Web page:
The Islamic State brides: where are they now?
At the height of the Syrian civil war there were regular reports of women travelling from the west to join the fledgling Islamic State (IS).
Often young women or girls who had been indoctrinated online by savvy and well-funded recruiters, they fled their daily lives to go to Syria and marry jihadists.
Some fought; some were involved in IS' morality police where they enforced sharia law on the streets; some took their skills from home and put them to use in their new "state"; most did domestic duties and ended up being passed from fighter to fighter as wives. Most importantly of all, they played a major role in promoting the so-called caliphate abroad.
The IS caliphate fell in 2019, so where are they all now?
Many have ended up as detainees in camps in Syria and Iraq. A few are said to have been repatriated, while some have escaped or been smuggled out of the camps.
This week The Telegraph published new pictures of Shamima Begum at al Roj camp in western clothing, just weeks after losing her legal bid to return to the UK to appeal against the removal of her British citizenship.
Some of the best-known IS brides, such as their poster girl Sally Jones, were killed during fighting. The location of many others is completely unknown.
“The Bethnal Green School Girls”
Shamima Begum is thought to be the only one of the Bethnal Green trio of schoolgirls to still be alive after they travelled from their east London homes to Syria in 2015.
Kadiza Sultana, who was 16 when she left the UK, is thought to have died in an airstrike in Raqqa in 2016. According to Ms Begum she had married an American IS fighter before her house in Raqqa was bombed.
"At first I was in denial. I thought if we died, we'd die together," she told Sky News.
Sultana’s family told ITV that she had become disillusioned with life in Raqqa and was trying to leave before she was killed.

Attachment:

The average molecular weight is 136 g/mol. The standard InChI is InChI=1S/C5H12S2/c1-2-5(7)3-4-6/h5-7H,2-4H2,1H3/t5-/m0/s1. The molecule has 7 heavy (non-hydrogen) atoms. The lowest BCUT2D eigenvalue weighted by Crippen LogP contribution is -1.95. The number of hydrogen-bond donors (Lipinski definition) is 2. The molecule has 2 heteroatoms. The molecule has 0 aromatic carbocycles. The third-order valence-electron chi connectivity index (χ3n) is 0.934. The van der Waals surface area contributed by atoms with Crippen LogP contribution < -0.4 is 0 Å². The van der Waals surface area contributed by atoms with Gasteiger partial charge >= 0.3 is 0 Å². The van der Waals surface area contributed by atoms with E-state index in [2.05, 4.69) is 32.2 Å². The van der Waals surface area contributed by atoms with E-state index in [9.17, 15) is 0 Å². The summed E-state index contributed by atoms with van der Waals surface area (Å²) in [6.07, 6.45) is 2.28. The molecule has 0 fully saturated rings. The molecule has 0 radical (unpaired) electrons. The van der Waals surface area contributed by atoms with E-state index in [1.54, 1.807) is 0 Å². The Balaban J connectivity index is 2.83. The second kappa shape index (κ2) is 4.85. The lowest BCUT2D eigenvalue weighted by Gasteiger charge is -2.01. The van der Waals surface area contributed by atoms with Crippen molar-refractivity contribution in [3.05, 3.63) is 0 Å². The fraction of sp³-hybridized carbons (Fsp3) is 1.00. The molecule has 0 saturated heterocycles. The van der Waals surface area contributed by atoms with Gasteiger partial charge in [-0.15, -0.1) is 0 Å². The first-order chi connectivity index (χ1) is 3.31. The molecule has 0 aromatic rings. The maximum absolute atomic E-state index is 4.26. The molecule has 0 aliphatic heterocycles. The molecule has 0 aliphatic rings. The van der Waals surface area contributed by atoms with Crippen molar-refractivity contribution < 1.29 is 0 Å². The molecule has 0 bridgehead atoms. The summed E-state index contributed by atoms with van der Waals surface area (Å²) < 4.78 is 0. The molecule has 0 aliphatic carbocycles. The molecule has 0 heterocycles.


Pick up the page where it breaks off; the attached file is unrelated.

The fate of the third, Amira Abase, remains unknown.
Like Ms Begum, she was 15 when they boarded a Turkish airlines flight from Gatwick to Istanbul before crossing the border into Syria.
Ms Abase married the Australian “Ginger Jihadi” in 2016. Ms Begum said in February 2019 that she had heard Ms Abase was alive in what was then IS’ last stronghold in Syria, Baghouz.
It is not clear if she was killed in the fight to clear Baghouz or if she is laying low in one the sprawling camps of jihadists controlled by Kurdish forces in northeast Syria.
“The Terror Twins”
The fate of twins Salma and Zahra Halane was unknown after IS lost Baghouz, the last of its territory, fighting against Syrian Democratic Forces (SDF) in March 2019.
In August 2020, however, The Telegraph confirmed Zahra’s presence at the infamous Al Hol camp when she was caught trying to escape.
The Denmark-born twins - who are reportedly still committed IS supporters - left their childhood home in Manchester in 2014 aged 16 and documented life in the caliphate over Twitter, encouraging other Westerners to join.
Aine Davis, one of the four Britons known as the Beatles who were involved in torturing and executing western hostages, was a visitor to Salma’s house, the Sunday Times reported in 2017.
The whereabouts of Salma is unknown but she is thought to be alive, while her sister has now been transferred to a high security extension of Roj camp. Humanitarians worry that the most dangerous IS supporters are being moved there.
“I don’t know where the other one might be honestly but they left together,” a woman who had successfully escaped Al Hol told The Telegraph at the time, referring to Salma and their escape attempt.
The government is believed to have revoked the twins’ residency and subjected them to an exclusion order, meaning they would be unable to re-enter the UK.
The only message ever sent from Shamima Begum’s Twitter account was to Asqa Mahmood, a Glaswegian former medical student who had reportedly become a prominent figure in IS’ al-Khansaa brigade - an all-female sharia police unit.
“Follow me so I can dm you back," Ms Begum wrote. A few days later the Bethnal Green trio left London for Syria, thought to have been indoctrinated by the all-female religious unit.
Ms Mahmood was one of the first British women to join IS’ so-called caliphate, leaving the UK in November 2013, aged 19. She used social media extensively to promote life under IS, call for terror attacks against the UK and urge British Muslims to join her.